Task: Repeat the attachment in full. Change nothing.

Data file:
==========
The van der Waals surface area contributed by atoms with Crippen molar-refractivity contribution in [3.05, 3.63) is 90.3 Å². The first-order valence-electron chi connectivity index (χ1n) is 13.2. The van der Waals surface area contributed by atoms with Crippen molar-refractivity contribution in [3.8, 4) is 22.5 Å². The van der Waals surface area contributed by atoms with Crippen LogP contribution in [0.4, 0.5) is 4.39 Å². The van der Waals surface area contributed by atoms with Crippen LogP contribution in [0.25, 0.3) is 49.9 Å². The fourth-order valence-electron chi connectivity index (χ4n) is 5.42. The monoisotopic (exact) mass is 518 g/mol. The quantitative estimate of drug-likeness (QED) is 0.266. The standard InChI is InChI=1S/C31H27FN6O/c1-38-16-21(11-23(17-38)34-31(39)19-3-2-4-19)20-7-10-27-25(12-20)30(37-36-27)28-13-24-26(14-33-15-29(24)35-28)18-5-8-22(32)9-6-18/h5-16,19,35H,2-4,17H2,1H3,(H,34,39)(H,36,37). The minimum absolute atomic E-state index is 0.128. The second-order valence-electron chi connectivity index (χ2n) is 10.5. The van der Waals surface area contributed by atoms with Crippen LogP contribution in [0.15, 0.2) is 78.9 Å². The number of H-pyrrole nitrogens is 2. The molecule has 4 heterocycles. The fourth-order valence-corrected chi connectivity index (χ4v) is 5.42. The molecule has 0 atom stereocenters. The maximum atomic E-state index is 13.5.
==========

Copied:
The van der Waals surface area contributed by atoms with Crippen molar-refractivity contribution in [3.05, 3.63) is 90.3 Å². The first-order valence-electron chi connectivity index (χ1n) is 13.2. The van der Waals surface area contributed by atoms with Crippen molar-refractivity contribution in [3.8, 4) is 22.5 Å². The van der Waals surface area contributed by atoms with Crippen LogP contribution in [0.4, 0.5) is 4.39 Å². The van der Waals surface area contributed by atoms with Crippen LogP contribution in [0.25, 0.3) is 49.9 Å². The fourth-order valence-electron chi connectivity index (χ4n) is 5.42. The monoisotopic (exact) mass is 518 g/mol. The quantitative estimate of drug-likeness (QED) is 0.266. The standard InChI is InChI=1S/C31H27FN6O/c1-38-16-21(11-23(17-38)34-31(39)19-3-2-4-19)20-7-10-27-25(12-20)30(37-36-27)28-13-24-26(14-33-15-29(24)35-28)18-5-8-22(32)9-6-18/h5-16,19,35H,2-4,17H2,1H3,(H,34,39)(H,36,37). The minimum absolute atomic E-state index is 0.128. The second-order valence-electron chi connectivity index (χ2n) is 10.5. The van der Waals surface area contributed by atoms with Crippen LogP contribution in [0.15, 0.2) is 78.9 Å². The number of H-pyrrole nitrogens is 2. The molecule has 4 heterocycles. The fourth-order valence-corrected chi connectivity index (χ4v) is 5.42. The molecule has 0 atom stereocenters. The maximum atomic E-state index is 13.5.